Impact on our objectives

2 Transforming our cost base

3 Developing and retaining our talent

In our contracts there are two principal ways of addressing the risk of inflation. The first is to link the price of the contract to an index such as the Consumer Price Index, the second is to build an assumption about inflation into the pricing for later years of a contract. The risk to Mitie is that the assumption we make about future inflationary levels is incorrect.

Since the decision to exit the EU the fall in value of sterling against major currencies has caused commodity price increases and a subsequent increase in the prices we have to pay for many of our materials, especially food.


We have contractual protection from increases in costs either through regulatory change or inflationary pressure in the majority of our contracts. The ability to pass through cost increases is an important element of all contracts.


Management mechanisms

· Commercial review of contracts

· Protective contractual clauses

· Executive review of material tenders

· Annual increase processes

· Delegated authority register

· Customer account management programme

Future plans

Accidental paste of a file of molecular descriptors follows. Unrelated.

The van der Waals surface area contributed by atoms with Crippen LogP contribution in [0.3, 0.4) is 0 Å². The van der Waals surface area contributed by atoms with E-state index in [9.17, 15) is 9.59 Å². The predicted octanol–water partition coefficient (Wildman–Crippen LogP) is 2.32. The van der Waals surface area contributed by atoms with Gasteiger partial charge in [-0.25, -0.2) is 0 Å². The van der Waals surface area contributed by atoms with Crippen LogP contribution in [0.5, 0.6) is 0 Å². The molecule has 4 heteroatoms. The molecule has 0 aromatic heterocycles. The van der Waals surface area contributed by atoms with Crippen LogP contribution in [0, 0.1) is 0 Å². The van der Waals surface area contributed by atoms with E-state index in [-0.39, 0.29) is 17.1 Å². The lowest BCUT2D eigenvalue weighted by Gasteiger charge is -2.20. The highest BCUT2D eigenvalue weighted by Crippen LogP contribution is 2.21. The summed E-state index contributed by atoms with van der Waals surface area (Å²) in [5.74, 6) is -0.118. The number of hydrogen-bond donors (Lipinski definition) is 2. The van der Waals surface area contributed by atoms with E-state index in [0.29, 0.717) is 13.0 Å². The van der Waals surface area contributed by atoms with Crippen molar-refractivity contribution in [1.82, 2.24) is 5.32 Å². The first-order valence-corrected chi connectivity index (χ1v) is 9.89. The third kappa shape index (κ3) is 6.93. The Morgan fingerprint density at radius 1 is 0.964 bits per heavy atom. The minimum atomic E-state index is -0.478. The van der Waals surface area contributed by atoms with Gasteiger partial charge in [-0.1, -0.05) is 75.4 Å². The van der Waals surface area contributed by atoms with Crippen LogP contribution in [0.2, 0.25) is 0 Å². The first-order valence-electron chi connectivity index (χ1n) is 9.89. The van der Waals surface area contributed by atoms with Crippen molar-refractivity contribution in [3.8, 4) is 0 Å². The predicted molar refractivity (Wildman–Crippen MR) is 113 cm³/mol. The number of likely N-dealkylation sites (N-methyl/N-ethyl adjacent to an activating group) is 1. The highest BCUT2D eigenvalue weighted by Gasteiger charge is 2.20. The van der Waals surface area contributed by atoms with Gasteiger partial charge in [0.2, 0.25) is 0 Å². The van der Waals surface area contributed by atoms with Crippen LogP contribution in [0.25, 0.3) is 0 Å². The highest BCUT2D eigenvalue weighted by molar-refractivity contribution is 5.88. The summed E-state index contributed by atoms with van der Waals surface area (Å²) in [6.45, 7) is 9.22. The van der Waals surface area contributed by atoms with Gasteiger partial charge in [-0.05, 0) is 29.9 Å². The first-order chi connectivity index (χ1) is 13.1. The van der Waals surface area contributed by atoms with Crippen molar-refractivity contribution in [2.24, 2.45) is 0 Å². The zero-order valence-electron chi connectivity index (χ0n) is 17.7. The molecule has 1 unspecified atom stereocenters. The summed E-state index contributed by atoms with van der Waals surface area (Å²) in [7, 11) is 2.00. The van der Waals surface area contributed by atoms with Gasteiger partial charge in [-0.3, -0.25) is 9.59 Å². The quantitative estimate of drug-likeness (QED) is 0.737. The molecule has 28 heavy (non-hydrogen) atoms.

· Extending customer management programmes and enhanced focus on contract terms.


Regulatory risks

Risk number: 13

Non-compliance with legal and regulatory requirements (e.g. employment, governance, anti- bribery, modern slavery etc.)

Impact on our objectives

1 Putting customers at the heart of our business

3 Developing and retaining our talent

Failure to adhere to legal and regulatory requirements could lead to fines, prosecutions, loss of our reputation and impact our ability to attract and retain our people.

As a major employer, we have to comply with the complex and developing legal and regulatory frameworks in areas such as taxation, the National Minimum Wage and National Living Wage, the Apprenticeship Levy and the Modern Slavery Act. It is essential that we can demonstrate compliance to avoid the material financial and reputational impacts associated with non-compliance.


Management mechanisms

· Management oversight for legal compliance at audit and risk committee meetings

· Group departments (Tax, Company Secretariat, Finance, QHSE, Legal, HR, Pension) keep fully up to date with regulations

· Specialist advice sought from external experts

· Compliance systems and statements of compliance

· Training provided and guidance for ongoing and new legislation